This video reviews naming conventions for parts and orientation of a 3D printer.
- [Female Narrator] There are many models of 3D printer, but all the printers that use filament have the same basic parts. - [Male Narrator] Two fundamental categories of printer are the Cartesian and the non-Cartesian. Here's a Cartesian printer. It is now moving in the x-axis, now the y, and finally the vertical z dimension. Be sure you remember that z is a vertical direction and that z=0 is typically viewed as the surface of the platform. - [Female Narrator] The most common non-Cartesian families of printers are called Deltas, or Delta bots. They still use the same conventions of calling the axis parallel to the stationary platform x and y, with z being vertical, but these don't correspond directly to individual motors as they do for a Cartesian machine. - [Male Narrator] 3-D printers have four or more motors. Typically, three motors are used to move the print head and/or the platform in three dimensions. In some cases, the print head moves in all three dimensions and the platform is stationary. In others, the platform may move in one or two directions. Regardless, all motions consider motion of the head relative to the platform, when we're talking about printer settings. - [Female Narrator] The fourth motor is used to push filament into the extruder, the hot part of the printer, and to pull it back, called retraction. When a particular part of a model will not have a material in it, some configuration of extruder gear or gears issues for this. - [Male Narrator] A printer may have more than four motors. This printer has six motors. One each for it's two extruders, two for the z-axis, and one each for x & y. - [Female Narrator] 3-D printers are controlled by some sort of computer processor, usually with heritage C or do we know open source standard. The processor controls the motors, which drives the filament and platform. Most printers are designed to stop at limit switches on at least some of the axis. Other than that, most printers have limited feedback when they're running. The controller doesn't really have any input if whether the print is going well, or making a pile of tangled plastic. You need to keep an eye on the printer when it's running. - [Male Narrator] The extruder consists of a motor, a hot end to melt plastic filament, and a nozzle, typically between .3 and 1 mm in diameter, that will lay down the line of plastic filament on each layer. Most printers allow you to set the layer height. Fine layers will take longer to print, but will have a nicer surface finish. - [Female Narrator] Some printers have more than one nozzle. They can lay down two types of plastic in each layer. Typically these machines print with one nozzle and then the other. So they're often slower in two color mode than in one color mode. There are printers with more than two extruders as well. - [Male Narrator] When a print is done, you might be able to just pot it off the platform, or you may need to use a spatula type device. - [Female Narrator] 3-D printers are relatively simple machines. In this course, we'll learn the best ways to optimize a printer for the printing question.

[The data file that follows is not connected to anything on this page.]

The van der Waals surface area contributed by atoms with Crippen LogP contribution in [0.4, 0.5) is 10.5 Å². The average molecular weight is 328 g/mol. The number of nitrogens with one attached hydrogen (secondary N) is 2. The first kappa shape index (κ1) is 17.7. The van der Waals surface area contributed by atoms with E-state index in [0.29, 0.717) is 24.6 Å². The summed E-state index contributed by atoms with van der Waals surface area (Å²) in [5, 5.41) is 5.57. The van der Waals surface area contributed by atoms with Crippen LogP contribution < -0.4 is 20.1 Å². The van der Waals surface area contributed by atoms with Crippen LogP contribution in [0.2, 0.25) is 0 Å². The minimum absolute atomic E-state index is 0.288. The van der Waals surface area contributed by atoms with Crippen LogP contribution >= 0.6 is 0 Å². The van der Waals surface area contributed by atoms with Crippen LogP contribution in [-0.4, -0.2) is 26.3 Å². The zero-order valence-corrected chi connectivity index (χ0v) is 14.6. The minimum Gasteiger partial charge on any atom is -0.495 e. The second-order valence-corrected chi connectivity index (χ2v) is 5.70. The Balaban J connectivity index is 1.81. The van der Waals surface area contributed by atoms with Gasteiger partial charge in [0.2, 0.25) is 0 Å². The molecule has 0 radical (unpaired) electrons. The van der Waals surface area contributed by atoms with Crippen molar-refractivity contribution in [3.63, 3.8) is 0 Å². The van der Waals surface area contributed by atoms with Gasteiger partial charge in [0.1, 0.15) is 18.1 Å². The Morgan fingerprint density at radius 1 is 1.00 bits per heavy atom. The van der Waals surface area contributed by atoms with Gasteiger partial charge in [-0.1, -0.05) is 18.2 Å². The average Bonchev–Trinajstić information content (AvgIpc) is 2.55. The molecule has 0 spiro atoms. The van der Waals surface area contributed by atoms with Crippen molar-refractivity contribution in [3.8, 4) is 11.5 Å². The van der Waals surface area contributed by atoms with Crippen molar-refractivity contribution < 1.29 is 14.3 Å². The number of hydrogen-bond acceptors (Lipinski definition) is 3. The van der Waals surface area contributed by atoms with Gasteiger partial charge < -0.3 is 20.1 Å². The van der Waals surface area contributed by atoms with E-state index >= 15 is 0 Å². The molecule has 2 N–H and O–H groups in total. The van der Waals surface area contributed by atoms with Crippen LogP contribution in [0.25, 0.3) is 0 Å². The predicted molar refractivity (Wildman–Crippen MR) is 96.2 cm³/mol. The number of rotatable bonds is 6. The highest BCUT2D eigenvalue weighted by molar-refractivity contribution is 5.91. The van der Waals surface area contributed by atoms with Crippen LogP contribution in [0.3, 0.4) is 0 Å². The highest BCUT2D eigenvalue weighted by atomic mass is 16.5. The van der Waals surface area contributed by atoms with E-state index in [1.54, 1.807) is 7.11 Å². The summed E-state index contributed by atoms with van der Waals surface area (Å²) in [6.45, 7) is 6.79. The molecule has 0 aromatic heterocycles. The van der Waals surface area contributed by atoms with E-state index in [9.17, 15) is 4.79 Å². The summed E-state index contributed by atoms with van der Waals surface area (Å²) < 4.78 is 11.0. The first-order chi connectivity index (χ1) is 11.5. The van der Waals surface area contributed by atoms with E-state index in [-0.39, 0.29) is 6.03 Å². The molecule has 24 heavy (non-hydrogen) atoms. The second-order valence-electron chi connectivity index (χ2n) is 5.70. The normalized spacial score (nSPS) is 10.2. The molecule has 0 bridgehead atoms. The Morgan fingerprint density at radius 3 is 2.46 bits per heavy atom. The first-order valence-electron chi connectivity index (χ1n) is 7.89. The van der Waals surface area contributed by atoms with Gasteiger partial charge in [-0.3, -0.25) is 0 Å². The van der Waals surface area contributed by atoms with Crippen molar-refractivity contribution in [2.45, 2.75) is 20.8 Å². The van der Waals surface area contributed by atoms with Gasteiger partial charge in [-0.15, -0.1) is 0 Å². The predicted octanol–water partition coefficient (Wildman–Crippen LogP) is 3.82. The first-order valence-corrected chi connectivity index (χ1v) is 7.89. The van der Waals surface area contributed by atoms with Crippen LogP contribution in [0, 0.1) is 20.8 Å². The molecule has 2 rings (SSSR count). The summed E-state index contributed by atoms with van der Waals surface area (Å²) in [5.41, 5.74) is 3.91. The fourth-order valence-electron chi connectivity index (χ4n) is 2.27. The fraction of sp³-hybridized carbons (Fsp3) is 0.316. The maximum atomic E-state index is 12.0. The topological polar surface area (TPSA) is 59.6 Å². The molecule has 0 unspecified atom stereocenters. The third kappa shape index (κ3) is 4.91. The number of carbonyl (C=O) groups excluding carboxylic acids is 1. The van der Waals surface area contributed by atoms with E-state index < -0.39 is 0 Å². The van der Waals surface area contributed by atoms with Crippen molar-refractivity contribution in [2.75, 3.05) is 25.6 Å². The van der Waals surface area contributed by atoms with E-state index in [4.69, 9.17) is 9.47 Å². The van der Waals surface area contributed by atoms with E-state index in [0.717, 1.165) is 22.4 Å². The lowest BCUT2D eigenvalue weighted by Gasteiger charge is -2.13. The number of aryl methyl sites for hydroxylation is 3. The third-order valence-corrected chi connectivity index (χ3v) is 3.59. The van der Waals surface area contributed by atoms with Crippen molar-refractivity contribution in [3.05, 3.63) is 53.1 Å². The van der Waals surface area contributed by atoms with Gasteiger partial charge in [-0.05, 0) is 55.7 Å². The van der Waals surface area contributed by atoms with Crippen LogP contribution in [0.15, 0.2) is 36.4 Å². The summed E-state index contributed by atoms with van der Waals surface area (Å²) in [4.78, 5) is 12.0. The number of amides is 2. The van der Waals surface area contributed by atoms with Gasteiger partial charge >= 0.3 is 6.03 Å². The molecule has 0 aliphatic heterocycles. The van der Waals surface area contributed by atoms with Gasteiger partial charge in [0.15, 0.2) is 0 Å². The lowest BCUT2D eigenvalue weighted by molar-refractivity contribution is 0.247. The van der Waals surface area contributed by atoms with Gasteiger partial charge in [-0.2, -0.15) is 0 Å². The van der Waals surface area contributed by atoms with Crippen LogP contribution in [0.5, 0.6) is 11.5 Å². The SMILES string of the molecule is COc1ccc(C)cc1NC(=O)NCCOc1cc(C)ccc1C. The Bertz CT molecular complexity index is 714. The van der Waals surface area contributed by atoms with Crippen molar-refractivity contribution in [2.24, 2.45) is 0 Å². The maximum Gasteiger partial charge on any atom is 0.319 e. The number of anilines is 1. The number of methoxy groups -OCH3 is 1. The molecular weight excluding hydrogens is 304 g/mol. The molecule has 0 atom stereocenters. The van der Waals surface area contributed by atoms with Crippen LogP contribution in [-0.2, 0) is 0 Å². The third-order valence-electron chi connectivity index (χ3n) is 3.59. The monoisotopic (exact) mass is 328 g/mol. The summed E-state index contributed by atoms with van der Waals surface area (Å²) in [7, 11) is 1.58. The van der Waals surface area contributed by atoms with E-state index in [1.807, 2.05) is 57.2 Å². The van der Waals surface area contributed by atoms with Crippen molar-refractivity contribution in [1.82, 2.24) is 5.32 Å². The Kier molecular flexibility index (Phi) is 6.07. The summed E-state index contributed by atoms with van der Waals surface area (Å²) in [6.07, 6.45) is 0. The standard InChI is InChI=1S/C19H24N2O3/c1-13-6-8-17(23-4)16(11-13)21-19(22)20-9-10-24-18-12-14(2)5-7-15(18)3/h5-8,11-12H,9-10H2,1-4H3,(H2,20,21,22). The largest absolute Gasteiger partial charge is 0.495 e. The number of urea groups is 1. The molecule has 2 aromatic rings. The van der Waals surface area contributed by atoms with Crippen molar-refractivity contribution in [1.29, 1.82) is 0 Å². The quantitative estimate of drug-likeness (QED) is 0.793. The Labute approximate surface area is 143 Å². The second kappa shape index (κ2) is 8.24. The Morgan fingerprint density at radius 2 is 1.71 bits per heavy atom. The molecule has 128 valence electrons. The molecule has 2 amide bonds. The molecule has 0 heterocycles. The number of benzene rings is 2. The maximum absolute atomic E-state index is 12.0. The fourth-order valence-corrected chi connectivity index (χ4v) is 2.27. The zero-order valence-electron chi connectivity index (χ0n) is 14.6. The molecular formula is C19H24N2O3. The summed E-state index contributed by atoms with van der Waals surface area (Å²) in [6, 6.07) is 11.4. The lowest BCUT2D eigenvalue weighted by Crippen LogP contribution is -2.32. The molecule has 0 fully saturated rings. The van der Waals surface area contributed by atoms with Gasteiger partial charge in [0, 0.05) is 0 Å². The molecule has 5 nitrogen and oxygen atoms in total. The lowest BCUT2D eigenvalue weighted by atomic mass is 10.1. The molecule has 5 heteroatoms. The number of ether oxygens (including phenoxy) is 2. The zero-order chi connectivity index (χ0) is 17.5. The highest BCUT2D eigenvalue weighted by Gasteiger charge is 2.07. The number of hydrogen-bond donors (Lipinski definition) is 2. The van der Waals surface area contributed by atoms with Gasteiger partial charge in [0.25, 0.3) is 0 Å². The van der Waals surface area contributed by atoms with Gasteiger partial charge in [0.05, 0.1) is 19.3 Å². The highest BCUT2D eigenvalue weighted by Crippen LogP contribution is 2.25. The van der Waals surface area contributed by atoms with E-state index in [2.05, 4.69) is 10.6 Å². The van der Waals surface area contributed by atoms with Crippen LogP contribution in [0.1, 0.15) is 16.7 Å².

- 3D printing: An overview
- Popular slicing and host programs
- Achieving the best print quality
- Printing hollow and solid components
- Adjusting slicer settings
- Making prints stick to the printer bed
- Adjusting thickness
- Setting printer temperature and speed
- Working with multiple extruders
- Using G-code